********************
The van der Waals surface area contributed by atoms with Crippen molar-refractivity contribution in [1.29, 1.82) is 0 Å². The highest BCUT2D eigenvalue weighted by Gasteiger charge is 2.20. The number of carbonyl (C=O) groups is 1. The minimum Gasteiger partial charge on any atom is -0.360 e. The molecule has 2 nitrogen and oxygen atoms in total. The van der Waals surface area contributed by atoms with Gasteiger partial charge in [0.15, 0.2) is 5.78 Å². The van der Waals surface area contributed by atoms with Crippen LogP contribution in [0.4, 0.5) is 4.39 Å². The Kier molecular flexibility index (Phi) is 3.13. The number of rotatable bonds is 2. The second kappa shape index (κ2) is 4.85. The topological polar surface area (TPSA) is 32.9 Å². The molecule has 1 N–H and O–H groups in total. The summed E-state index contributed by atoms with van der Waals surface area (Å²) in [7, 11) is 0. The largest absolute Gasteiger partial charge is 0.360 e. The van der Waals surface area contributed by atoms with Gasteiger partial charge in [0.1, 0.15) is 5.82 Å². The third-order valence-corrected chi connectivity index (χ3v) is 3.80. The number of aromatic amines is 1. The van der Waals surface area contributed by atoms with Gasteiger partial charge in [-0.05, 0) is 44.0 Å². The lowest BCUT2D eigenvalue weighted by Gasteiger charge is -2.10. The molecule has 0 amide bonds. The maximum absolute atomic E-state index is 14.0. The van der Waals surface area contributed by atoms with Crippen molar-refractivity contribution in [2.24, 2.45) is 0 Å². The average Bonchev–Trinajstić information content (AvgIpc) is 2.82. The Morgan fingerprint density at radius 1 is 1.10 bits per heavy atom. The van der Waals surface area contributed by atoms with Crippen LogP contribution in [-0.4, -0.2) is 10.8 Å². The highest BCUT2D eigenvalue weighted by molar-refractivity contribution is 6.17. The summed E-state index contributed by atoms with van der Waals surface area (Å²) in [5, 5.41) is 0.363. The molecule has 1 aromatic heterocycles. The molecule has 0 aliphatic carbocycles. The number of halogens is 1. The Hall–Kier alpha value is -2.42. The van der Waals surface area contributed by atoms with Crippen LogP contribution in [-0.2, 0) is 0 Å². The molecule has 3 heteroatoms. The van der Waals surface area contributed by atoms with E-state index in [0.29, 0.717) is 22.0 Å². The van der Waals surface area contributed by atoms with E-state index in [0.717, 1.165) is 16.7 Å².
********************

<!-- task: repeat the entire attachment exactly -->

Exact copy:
The van der Waals surface area contributed by atoms with Crippen molar-refractivity contribution in [1.29, 1.82) is 0 Å². The highest BCUT2D eigenvalue weighted by Gasteiger charge is 2.20. The number of carbonyl (C=O) groups is 1. The minimum Gasteiger partial charge on any atom is -0.360 e. The molecule has 2 nitrogen and oxygen atoms in total. The van der Waals surface area contributed by atoms with Gasteiger partial charge in [0.15, 0.2) is 5.78 Å². The van der Waals surface area contributed by atoms with Crippen LogP contribution in [0.4, 0.5) is 4.39 Å². The Kier molecular flexibility index (Phi) is 3.13. The number of rotatable bonds is 2. The second kappa shape index (κ2) is 4.85. The topological polar surface area (TPSA) is 32.9 Å². The molecule has 1 N–H and O–H groups in total. The summed E-state index contributed by atoms with van der Waals surface area (Å²) in [7, 11) is 0. The largest absolute Gasteiger partial charge is 0.360 e. The van der Waals surface area contributed by atoms with Gasteiger partial charge in [0.1, 0.15) is 5.82 Å². The third-order valence-corrected chi connectivity index (χ3v) is 3.80. The number of aromatic amines is 1. The van der Waals surface area contributed by atoms with Gasteiger partial charge in [-0.05, 0) is 44.0 Å². The lowest BCUT2D eigenvalue weighted by Gasteiger charge is -2.10. The molecule has 0 amide bonds. The maximum absolute atomic E-state index is 14.0. The van der Waals surface area contributed by atoms with Crippen molar-refractivity contribution in [2.24, 2.45) is 0 Å². The average Bonchev–Trinajstić information content (AvgIpc) is 2.82. The Morgan fingerprint density at radius 1 is 1.10 bits per heavy atom. The van der Waals surface area contributed by atoms with Crippen LogP contribution in [-0.4, -0.2) is 10.8 Å². The highest BCUT2D eigenvalue weighted by molar-refractivity contribution is 6.17. The summed E-state index contributed by atoms with van der Waals surface area (Å²) in [5, 5.41) is 0.363. The molecule has 1 aromatic heterocycles. The molecule has 0 aliphatic carbocycles. The number of halogens is 1. The Hall–Kier alpha value is -2.42. The van der Waals surface area contributed by atoms with Crippen LogP contribution in [-0.2, 0) is 0 Å². The molecule has 3 heteroatoms. The van der Waals surface area contributed by atoms with E-state index in [0.29, 0.717) is 22.0 Å². The van der Waals surface area contributed by atoms with E-state index in [0.717, 1.165) is 16.7 Å².